Thursday, 20 August 2015

Hannibal - ...And the Beast From the Sea


If last week's Hannibal demonstrated the show's wonderful ability to achieve greatness through its dialogue, this installment shows how it hits those same stratospheric heights through atmosphere and intensity. I would very happily label this excellent episode the most intense and horrifying forty-five minutes the show has put out since Mizumono; Dolarhyde's attack on the Graham household, Francis fighting himself and the Dragon, the monitored phone call between Lecter and Dolarhyde, and Will and Hannibal's final showdown in the episode's close. And the Beast From the Sea might not have reached the superbly dizzying heights of Digestivo, but that doesn't stop it from being a superlative episode in its own right. It was intense, it was thrilling, it was dark. It was Hannibal at its ultimate best.

Whilst a lot of this episode did focus on dialogue in the ways that we've come to expect from this show now, And the Beast From the Sea was dominated almost solely by Dolarhyde's attack on Molly and Walter. I can't quite pinpoint one element of this scene that made it so horrifically intense, perhaps it was simply just the combination of everything: Dolarhyde's cloaked, masked appearance; the dark, shadowy lighting; the wild sense of unpredictability that truly meant that Molly or Walter could have been killed; that electrifying soundtrack. Everything came together in this scene to create the most intense set piece the show has offered since Lecter's household in the season two finale; the fact that Molly and Walter left alive is just the icing on the cake, really. I've come to enjoy Molly's brief but satisfactory moments of screen time, and knowing what she means to Will I would be devastated should anything happen to her.

But this is one of my favourite things about Hannibal; it does not need to kill people in order to create a shocking moment. Returning to the final sequence of Mizumono even now, knowing what season three has told us, those events are still as harrowing and horrible despite the fact that three of the four victims survived. This episode didn't claim the life of any regular or even side character, yet still pulled out shock after shock to keep the narrative soaring forward at the extreme pace it is currently at. After Molly survived her attack, she states to Will that she blames Jack Crawford for this happening to her and her son, and Will agrees. But Will knew what would happen should he return to Lecter, and to some extend, so did Molly. When Will left her a few episodes ago to begin hunting the Dragon, he told Molly he would not be the same when he returned, to which Molly replied "I will". What was once a nicely emotional piece of dialogue has now been twisted into a sucker punch of fear and terror. I can only hope Molly, and Walter and Will for that matter, all make it through this alive.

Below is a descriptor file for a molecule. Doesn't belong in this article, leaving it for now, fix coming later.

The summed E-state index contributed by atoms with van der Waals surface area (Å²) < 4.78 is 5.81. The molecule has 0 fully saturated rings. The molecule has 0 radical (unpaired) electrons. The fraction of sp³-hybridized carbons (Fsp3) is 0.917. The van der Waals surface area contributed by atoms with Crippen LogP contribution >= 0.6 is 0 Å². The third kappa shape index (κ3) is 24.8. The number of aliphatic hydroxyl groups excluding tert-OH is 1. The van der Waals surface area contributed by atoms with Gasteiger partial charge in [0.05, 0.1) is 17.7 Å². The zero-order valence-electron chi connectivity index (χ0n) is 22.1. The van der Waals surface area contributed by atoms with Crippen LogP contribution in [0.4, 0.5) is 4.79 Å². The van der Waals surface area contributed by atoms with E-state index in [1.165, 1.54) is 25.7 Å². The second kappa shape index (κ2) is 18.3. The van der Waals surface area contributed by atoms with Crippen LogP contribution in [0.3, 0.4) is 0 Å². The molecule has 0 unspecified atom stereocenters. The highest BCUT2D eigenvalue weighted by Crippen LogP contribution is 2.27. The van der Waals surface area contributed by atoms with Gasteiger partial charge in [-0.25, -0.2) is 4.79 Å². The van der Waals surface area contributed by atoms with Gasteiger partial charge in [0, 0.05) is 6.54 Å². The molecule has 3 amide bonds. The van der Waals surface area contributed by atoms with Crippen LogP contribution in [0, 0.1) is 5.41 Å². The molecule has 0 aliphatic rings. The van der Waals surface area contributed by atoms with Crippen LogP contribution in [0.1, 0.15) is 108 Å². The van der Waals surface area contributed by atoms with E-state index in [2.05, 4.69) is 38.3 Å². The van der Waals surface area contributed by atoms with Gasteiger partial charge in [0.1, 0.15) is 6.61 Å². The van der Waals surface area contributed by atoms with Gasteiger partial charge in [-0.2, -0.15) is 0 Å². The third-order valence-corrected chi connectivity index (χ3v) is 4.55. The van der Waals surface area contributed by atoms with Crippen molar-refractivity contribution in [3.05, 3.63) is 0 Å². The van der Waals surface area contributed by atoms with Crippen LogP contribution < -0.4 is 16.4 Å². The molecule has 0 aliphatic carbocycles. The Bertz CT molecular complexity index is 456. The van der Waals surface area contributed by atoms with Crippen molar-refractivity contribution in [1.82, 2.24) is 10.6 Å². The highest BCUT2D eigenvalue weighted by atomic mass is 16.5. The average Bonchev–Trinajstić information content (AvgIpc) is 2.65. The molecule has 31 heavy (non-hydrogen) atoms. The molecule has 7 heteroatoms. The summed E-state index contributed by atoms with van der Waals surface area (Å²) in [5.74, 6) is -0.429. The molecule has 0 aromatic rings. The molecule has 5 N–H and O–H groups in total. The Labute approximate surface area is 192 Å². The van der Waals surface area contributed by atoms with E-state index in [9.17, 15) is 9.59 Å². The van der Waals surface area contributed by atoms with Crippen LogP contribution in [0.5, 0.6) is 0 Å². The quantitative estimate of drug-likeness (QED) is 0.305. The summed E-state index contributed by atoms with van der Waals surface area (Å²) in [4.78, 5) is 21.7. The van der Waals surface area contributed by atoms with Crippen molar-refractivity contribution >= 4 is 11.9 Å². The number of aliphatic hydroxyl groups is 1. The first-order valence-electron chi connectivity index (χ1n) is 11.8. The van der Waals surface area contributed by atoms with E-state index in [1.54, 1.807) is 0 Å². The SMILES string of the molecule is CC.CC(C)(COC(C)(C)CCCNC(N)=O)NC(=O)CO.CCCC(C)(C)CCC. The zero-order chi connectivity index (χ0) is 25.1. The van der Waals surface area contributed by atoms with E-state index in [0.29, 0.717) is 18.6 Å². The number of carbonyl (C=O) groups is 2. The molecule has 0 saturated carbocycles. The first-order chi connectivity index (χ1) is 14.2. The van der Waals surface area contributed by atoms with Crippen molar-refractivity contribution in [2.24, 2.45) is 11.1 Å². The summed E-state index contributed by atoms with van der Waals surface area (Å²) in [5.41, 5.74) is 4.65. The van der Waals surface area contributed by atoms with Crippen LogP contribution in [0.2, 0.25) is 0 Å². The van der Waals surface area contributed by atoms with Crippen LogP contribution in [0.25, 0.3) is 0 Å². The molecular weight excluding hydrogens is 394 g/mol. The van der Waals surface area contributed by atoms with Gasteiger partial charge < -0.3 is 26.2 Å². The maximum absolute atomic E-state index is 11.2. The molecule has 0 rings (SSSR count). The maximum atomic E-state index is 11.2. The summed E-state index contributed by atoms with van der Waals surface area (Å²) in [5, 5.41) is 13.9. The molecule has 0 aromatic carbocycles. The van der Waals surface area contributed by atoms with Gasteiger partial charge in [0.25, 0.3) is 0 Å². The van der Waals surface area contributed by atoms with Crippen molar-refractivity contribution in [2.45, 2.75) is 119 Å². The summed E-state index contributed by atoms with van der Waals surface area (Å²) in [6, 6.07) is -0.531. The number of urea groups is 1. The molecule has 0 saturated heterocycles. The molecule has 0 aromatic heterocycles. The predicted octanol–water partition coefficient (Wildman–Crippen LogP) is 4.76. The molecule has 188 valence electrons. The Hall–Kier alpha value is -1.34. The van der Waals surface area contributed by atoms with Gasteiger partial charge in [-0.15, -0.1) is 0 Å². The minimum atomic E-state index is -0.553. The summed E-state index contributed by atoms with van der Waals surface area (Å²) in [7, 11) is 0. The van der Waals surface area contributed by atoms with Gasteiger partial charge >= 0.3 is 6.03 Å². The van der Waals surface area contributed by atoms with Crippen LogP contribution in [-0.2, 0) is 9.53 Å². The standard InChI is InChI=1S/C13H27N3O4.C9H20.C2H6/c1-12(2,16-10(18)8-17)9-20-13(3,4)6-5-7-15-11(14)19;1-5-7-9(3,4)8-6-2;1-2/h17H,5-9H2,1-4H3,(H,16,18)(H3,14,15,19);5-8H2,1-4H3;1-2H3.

But as dominating as these sequences were, we also must focus on the Dragon himself. Dolarhyde cut off his connections with Reba McClane in this episode in fear of hurting her; she takes it the wrong way, but she does not know what he does. As vicious and murderous as Francis Dolarhyde is, both Fuller in his writing and Armitage in his performance have managed to completely sell him as a sympathetic character. Despite all that we know he has done, and all he could potentially do, it is a funny kind of nice to see him finding comfort and sanctuary in his conversations with Lecter, both real and imaginary. But this is what makes it so upsetting that Lecter is prepared to manipulate Dolarhyde into killing people for him, Hannibal may also be one of few likable psychopathic serial killers, but that is merely in his charm and choice of words. His actions and motivations are what make him such a frightening individual. Will confronted Hannibal at the close of this episode, questioning his motives for leading Dolarhyde to his family. Hannibal simply asks Will if he, like himself, craves change. Does he?

Notes - 

  • "No the dogs aren't g- Are they gonna die?" was just one of many Molly lines that have warmed me to her so quickly. She's more light hearted and relaxed than anyone on this show, and it's a welcome addition. 
  • Following his informing to Dolarhyde that the FBI were listening, Alana took away Hannibal's cell-based dignities should he betray her. It seems she, like him, always keeps her promises too.
  • On that matter, "They're listening" was awfully similar to "They know". I love the way this show uses its dialogue to reflect character work.
  • Dolarhyde fighting the Dragon was a horrific ordeal to watch. The slick, fast editing cutting between him being attacked by a beast and striking himself was masterful. 
  • "You have hubbed hell, Doctor Lecter". "I often do". 

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